Over the past four decades, the work of artist Wendell Castle (Kansas, 1932) has swept away the division between art and furniture design. The work, strange and unparalleled, consists of true furnishings, as pertinent in a museum as in a simple living room.

Castle is considered one of the fathers of the American Studio Furniture Movement. Next to Sam Malouf (who’d been Castle’s teacher), the American has creatd pieces that merge grace and functionality, furniture that radiates a personality impossible to go unnoticed.

The works, made mostly of wood and fiberglass, defy design conventions and in many cases bear organic shapes and silhouettes that recall the contours of nature not unlike those of an animal or some plant. They acquire then a certain totemic halo as if they were rites condensed into palpable matter. Each work in wood is sumptuous and full of personality. Castle developed his own techniques, and one of the most acclaimed of these is to combine several pieces of wood and then to sculpt them as one.

Every article of Castle’s furniture has a unique identity dictated, among other methods, by its suggestive name. Muse, Code, Alchemist, Sorcerer and Karma are just some of the more fantastic names for them, and which complement the presence of each.

Beyond Castle’s obvious virtuosity, the furniture is also self-transcendent. Beyond their own practical limits, and even beyond the aesthetics that could be expected from furniture, the works end up giving us, like the ghost furniture of the Scottish designer Charles Mackintosh, a reminder: the boundaries between the mundane and the fantastic are flimsier than we think. The most ordinary of objects can work like a portal to another world, or at least, the work of this furniture magician would seem to suggest.

*Image: efpeditor – video

Over the past four decades, the work of artist Wendell Castle (Kansas, 1932) has swept away the division between art and furniture design. The work, strange and unparalleled, consists of true furnishings, as pertinent in a museum as in a simple living room.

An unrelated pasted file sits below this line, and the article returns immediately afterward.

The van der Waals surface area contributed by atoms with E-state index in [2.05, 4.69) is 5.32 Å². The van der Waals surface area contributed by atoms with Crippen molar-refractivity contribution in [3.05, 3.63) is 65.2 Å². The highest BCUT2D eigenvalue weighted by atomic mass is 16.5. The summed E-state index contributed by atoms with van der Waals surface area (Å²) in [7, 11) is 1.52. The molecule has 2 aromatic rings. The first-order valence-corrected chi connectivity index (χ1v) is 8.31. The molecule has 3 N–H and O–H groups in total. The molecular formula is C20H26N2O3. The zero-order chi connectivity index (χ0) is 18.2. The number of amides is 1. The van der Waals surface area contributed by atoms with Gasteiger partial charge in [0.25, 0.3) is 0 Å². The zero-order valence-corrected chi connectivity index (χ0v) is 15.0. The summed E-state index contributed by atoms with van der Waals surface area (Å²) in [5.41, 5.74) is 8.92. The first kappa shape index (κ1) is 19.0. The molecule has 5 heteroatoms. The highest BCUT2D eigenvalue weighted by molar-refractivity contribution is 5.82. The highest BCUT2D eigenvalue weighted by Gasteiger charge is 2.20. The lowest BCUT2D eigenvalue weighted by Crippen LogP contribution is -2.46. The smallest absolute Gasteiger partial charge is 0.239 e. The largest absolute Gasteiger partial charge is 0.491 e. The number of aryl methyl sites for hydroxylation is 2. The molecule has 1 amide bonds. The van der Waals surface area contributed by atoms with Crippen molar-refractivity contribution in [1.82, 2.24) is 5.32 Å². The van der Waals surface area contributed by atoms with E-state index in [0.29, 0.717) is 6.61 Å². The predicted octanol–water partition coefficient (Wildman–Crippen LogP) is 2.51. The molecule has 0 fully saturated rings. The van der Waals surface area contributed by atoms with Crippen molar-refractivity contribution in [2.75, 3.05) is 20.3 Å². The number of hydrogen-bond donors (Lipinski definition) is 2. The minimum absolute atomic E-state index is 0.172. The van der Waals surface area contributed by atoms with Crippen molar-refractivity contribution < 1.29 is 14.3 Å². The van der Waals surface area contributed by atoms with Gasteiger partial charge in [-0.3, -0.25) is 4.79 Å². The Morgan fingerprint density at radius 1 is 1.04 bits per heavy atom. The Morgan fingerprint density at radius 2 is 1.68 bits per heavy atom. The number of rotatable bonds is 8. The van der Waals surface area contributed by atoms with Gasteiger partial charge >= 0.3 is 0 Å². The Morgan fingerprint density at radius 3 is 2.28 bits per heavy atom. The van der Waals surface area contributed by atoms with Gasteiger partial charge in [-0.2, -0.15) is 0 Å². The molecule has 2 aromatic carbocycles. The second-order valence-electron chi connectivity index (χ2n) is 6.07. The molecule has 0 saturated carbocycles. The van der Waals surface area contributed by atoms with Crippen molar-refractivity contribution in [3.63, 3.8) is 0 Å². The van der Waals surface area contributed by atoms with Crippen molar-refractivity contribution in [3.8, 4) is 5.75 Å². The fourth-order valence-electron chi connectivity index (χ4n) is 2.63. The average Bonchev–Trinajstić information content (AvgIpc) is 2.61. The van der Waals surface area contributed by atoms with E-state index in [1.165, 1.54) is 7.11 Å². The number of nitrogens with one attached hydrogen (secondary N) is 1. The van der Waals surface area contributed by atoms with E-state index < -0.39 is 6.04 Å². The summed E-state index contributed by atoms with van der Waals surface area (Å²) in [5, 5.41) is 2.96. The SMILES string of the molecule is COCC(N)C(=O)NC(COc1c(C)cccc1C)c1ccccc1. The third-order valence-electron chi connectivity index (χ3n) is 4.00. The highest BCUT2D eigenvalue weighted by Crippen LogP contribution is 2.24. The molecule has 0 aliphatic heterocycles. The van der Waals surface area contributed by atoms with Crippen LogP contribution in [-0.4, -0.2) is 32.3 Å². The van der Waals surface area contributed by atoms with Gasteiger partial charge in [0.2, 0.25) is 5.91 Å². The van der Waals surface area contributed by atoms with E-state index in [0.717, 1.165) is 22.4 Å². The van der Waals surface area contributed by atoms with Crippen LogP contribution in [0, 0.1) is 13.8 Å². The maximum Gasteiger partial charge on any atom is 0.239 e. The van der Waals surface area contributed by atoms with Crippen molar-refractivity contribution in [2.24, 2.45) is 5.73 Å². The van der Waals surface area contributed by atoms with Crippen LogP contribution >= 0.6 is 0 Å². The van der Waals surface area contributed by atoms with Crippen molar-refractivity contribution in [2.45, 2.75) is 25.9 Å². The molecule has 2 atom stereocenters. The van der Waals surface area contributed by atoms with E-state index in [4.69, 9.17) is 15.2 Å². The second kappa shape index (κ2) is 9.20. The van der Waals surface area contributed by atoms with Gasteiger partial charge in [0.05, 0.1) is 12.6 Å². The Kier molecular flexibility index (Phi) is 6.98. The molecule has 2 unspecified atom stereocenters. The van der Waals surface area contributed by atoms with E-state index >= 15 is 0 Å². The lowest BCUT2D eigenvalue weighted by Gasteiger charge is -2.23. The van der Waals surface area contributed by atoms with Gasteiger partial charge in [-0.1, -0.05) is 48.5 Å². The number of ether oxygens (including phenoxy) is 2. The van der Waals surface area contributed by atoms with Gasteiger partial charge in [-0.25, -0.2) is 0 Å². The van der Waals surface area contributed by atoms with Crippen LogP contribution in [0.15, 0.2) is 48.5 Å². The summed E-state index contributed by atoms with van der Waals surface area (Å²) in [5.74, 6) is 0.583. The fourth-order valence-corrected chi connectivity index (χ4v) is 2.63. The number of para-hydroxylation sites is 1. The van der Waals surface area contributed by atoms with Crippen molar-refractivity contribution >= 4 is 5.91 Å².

Castle is considered one of the fathers of the American Studio Furniture Movement. Next to Sam Malouf (who’d been Castle’s teacher), the American has creatd pieces that merge grace and functionality, furniture that radiates a personality impossible to go unnoticed.

The works, made mostly of wood and fiberglass, defy design conventions and in many cases bear organic shapes and silhouettes that recall the contours of nature not unlike those of an animal or some plant. They acquire then a certain totemic halo as if they were rites condensed into palpable matter. Each work in wood is sumptuous and full of personality. Castle developed his own techniques, and one of the most acclaimed of these is to combine several pieces of wood and then to sculpt them as one.

Every article of Castle’s furniture has a unique identity dictated, among other methods, by its suggestive name. Muse, Code, Alchemist, Sorcerer and Karma are just some of the more fantastic names for them, and which complement the presence of each.

Beyond Castle’s obvious virtuosity, the furniture is also self-transcendent. Beyond their own practical limits, and even beyond the aesthetics that could be expected from furniture, the works end up giving us, like the ghost furniture of the Scottish designer Charles Mackintosh, a reminder: the boundaries between the mundane and the fantastic are flimsier than we think. The most ordinary of objects can work like a portal to another world, or at least, the work of this furniture magician would seem to suggest.

*Image: efpeditor – video